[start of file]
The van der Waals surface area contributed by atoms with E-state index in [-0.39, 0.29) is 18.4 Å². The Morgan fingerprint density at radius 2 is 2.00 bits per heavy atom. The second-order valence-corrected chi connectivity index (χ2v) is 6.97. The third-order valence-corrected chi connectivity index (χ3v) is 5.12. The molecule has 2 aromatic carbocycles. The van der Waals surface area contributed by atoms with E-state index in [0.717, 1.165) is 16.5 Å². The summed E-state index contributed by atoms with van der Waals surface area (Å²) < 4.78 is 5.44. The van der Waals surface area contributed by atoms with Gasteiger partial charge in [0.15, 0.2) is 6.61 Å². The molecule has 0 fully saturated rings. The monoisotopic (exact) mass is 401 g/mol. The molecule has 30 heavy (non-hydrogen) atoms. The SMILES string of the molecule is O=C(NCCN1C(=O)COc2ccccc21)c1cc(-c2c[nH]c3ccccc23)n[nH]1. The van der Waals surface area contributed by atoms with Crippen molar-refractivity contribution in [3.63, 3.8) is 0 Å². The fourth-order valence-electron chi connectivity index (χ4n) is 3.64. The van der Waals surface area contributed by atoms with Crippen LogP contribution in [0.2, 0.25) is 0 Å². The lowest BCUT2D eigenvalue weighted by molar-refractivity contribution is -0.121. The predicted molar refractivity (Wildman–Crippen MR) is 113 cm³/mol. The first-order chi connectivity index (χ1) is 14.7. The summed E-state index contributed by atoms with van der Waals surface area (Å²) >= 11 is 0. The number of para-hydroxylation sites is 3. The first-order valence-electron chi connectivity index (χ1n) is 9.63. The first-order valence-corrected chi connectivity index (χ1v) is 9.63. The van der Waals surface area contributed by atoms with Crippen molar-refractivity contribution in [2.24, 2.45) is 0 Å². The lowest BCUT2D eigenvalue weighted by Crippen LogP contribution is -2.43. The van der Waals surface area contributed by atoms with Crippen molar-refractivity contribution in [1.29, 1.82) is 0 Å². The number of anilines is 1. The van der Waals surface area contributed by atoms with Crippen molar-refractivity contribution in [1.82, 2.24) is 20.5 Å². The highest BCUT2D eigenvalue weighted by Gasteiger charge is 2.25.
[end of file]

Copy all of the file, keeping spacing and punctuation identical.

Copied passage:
The van der Waals surface area contributed by atoms with E-state index in [-0.39, 0.29) is 18.4 Å². The Morgan fingerprint density at radius 2 is 2.00 bits per heavy atom. The second-order valence-corrected chi connectivity index (χ2v) is 6.97. The third-order valence-corrected chi connectivity index (χ3v) is 5.12. The molecule has 2 aromatic carbocycles. The van der Waals surface area contributed by atoms with E-state index in [0.717, 1.165) is 16.5 Å². The summed E-state index contributed by atoms with van der Waals surface area (Å²) < 4.78 is 5.44. The van der Waals surface area contributed by atoms with Gasteiger partial charge in [0.15, 0.2) is 6.61 Å². The molecule has 0 fully saturated rings. The monoisotopic (exact) mass is 401 g/mol. The molecule has 30 heavy (non-hydrogen) atoms. The SMILES string of the molecule is O=C(NCCN1C(=O)COc2ccccc21)c1cc(-c2c[nH]c3ccccc23)n[nH]1. The van der Waals surface area contributed by atoms with Crippen molar-refractivity contribution in [3.63, 3.8) is 0 Å². The fourth-order valence-electron chi connectivity index (χ4n) is 3.64. The van der Waals surface area contributed by atoms with Crippen LogP contribution in [0.2, 0.25) is 0 Å². The lowest BCUT2D eigenvalue weighted by molar-refractivity contribution is -0.121. The predicted molar refractivity (Wildman–Crippen MR) is 113 cm³/mol. The first-order chi connectivity index (χ1) is 14.7. The summed E-state index contributed by atoms with van der Waals surface area (Å²) >= 11 is 0. The number of para-hydroxylation sites is 3. The first-order valence-electron chi connectivity index (χ1n) is 9.63. The first-order valence-corrected chi connectivity index (χ1v) is 9.63. The van der Waals surface area contributed by atoms with Crippen molar-refractivity contribution in [2.24, 2.45) is 0 Å². The lowest BCUT2D eigenvalue weighted by Crippen LogP contribution is -2.43. The van der Waals surface area contributed by atoms with Crippen molar-refractivity contribution in [1.29, 1.82) is 0 Å². The number of anilines is 1. The van der Waals surface area contributed by atoms with Crippen molar-refractivity contribution in [1.82, 2.24) is 20.5 Å². The highest BCUT2D eigenvalue weighted by Gasteiger charge is 2.25.